Take the 2-minute tour ×
Stack Overflow is a question and answer site for professional and enthusiast programmers. It's 100% free, no registration required.
Imports System.Data.OleDb

Public Class Log

    Private mConnectionString As String = "Provider=OraOLEDB.Oracle;Data Source=(DESCRIPTION=(CID=GTU_APP)(ADDRESS_LIST=(ADDRESS=(PROTOCOL=TCP)(HOST=xxx)(PORT=1521)))(CONNECT_DATA=(SID=xxx)(SERVER=DEDICATED)));User Id=xxx;Password=xxx;"
    Dim ds As New DataSet
    Dim da As New OleDbDataAdapter
    Dim dr As DataRow
    Dim Connection As New OleDbConnection(mConnectionString)
    Dim Command As OleDbCommand
    goes on...

That's the code, and it works great on our development machines. We all have the Oracle providers installed on our machines. Now I tried using this code in an app on another machine that does not have the Oracle software installed and it doesn't work.

Now I know I can install the Oracle providers on these other machines and it will work. Problem with that is A) there are many of them and B) I'd have to go through our IT department and it would take six months for them to do it. So my question is, can I connect to this Oracle database from a machine without the Oracle providers installed? I thought Microsoft had it's own Oracle provider but it doesn't show up under System.Data. The .NET version is 3.5 if that helps. Any ideas?

share|improve this question

4 Answers 4

up vote 6 down vote accepted

I've had fairly good luck with the Oracle Instant Client and ODP.NET, which is pretty much a straight XCOPY deploy (if you don't need ODBC).

IIRC, you do need to modify the PATH environment variable, but that's relatively painless - especially compared to the hoops Oracle used to make you jump through.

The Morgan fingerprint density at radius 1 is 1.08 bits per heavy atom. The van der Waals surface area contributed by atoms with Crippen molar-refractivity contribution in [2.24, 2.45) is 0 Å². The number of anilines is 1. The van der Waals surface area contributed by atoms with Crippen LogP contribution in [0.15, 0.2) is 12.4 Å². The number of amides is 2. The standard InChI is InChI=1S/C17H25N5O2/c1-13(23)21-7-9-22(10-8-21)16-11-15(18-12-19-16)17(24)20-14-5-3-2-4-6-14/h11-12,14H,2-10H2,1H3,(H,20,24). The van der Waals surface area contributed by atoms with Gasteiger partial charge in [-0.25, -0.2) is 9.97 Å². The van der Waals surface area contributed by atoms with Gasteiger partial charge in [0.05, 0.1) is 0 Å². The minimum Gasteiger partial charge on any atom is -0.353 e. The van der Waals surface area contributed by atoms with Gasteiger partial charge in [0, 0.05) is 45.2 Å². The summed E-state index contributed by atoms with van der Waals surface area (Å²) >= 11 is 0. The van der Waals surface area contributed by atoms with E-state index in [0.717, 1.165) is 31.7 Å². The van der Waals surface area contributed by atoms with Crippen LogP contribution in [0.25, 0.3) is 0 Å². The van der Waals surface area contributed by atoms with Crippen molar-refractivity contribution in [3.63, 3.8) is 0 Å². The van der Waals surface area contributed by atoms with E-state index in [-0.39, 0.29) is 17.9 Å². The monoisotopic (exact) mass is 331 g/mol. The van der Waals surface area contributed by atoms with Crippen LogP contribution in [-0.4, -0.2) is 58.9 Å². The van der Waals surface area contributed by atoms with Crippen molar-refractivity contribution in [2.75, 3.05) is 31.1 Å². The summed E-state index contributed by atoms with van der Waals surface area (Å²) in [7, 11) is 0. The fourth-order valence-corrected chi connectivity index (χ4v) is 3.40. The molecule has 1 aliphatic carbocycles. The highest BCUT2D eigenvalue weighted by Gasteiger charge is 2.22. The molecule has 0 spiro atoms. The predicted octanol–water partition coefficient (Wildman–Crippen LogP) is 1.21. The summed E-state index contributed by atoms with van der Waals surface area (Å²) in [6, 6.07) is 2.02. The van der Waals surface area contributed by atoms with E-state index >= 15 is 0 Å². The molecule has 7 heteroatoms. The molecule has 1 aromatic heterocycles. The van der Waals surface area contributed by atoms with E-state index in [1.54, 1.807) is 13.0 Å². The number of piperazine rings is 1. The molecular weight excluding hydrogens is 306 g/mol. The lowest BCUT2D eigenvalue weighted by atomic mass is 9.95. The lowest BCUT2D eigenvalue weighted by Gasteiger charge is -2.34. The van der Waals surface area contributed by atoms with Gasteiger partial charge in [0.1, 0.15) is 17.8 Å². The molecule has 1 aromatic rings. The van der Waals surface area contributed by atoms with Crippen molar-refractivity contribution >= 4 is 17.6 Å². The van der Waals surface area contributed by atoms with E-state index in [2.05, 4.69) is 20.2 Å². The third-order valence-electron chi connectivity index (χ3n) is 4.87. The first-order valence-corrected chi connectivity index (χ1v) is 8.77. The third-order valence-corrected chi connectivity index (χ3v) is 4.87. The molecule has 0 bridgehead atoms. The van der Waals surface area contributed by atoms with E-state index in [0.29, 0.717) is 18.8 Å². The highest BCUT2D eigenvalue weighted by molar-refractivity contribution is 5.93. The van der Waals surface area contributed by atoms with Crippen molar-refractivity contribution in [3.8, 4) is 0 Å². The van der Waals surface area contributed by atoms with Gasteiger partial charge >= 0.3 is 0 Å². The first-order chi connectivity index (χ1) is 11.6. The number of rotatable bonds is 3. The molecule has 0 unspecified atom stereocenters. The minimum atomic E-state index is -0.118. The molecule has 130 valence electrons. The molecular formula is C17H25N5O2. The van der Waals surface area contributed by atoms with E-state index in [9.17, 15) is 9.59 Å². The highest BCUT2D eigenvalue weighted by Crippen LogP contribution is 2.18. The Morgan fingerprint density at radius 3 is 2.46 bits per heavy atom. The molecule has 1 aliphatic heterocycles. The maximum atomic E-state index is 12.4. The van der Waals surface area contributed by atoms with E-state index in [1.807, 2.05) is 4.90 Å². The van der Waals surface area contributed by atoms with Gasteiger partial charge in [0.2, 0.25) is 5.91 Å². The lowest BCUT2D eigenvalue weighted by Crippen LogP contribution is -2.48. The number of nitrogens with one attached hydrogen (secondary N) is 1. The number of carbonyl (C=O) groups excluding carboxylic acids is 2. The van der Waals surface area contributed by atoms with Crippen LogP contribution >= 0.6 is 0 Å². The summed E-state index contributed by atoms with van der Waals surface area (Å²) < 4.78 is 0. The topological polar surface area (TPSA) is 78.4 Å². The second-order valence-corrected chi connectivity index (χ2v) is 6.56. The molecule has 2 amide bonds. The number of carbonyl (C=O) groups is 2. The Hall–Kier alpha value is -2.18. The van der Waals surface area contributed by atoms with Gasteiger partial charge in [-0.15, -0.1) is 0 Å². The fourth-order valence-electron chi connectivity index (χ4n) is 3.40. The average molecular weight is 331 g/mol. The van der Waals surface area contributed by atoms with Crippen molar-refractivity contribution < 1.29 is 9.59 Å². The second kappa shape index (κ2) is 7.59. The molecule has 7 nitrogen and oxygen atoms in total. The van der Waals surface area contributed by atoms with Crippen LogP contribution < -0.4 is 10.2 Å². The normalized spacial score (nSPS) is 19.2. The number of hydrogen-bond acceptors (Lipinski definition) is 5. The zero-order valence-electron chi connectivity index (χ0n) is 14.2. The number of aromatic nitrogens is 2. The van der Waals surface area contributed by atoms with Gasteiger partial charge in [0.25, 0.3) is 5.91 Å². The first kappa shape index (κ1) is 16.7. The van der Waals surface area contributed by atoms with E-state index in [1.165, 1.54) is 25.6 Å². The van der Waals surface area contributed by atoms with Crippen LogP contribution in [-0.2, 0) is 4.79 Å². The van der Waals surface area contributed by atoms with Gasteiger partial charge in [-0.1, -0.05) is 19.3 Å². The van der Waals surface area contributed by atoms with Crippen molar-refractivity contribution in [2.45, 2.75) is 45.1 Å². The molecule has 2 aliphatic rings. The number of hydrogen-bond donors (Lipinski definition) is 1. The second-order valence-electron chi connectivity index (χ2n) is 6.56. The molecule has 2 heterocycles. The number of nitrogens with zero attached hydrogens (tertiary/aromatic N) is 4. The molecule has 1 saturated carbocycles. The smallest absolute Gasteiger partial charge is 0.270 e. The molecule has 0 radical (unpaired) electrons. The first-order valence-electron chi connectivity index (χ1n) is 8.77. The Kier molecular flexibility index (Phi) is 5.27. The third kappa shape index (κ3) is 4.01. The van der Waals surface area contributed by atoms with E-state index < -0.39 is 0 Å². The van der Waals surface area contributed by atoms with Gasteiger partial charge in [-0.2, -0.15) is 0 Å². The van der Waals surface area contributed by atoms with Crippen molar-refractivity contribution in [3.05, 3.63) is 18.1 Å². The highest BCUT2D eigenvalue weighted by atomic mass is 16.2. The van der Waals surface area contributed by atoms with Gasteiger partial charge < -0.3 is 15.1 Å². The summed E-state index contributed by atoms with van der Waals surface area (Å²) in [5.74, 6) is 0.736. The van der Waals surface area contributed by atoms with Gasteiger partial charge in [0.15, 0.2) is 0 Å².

share|improve this answer

The problem is actually you started a project without discussing the infrastructure needs with your company's IT/DBA team. This is not a technical problem but a process problem.

That being said here is a possible solution (although I haven't used personally). http://devart.com/dotconnect/oracle/

share|improve this answer
    
Looks good if it works. –  MusiGenesis Dec 12 '08 at 22:24
    
It works very well, and is not very expensive –  vzczc Oct 23 '09 at 11:50

I'm pretty certain you have to install the Oracle provider in order for this to work. OleDb can easily connect to SQL Server and Access and so on, but only because these providers come pre-installed in Windows.

I think your only option (other than installing the Oracle provider on every machine) is to create a SQL Server "front" database that includes pass-through tables to each Oracle table you need, and then get your data from SQL Server instead of Oracle.

Actually, another option would be to have your client applications get their data from an intermediate web service instead of connecting directly to the database, but this would probably entail a major re-write.

share|improve this answer

Would it be possible to find and include the Oracle DLLs with your app instead of installing them?

share|improve this answer
    
I don't think so. If memory serves me right, the Oracle client still needs to be installed. –  jwalkerjr Dec 12 '08 at 21:03
    
No, this is possible, but it's a royal pain in the butt to figure out which DLLs you need and where you need to put them. It's usually easier to just run the Oracle installer and be done with it, except it's usually a 500-600MB file, at least. –  MusiGenesis Dec 12 '08 at 22:16
    
I've gone through a similar process with Oracle Lite, because we couldn't have people downloading a 500MB installer from the web. Our stripped-down version was 3MB. –  MusiGenesis Dec 12 '08 at 22:19

Your Answer

 
discard

By posting your answer, you agree to the privacy policy and terms of service.

Not the answer you're looking for? Browse other questions tagged or ask your own question.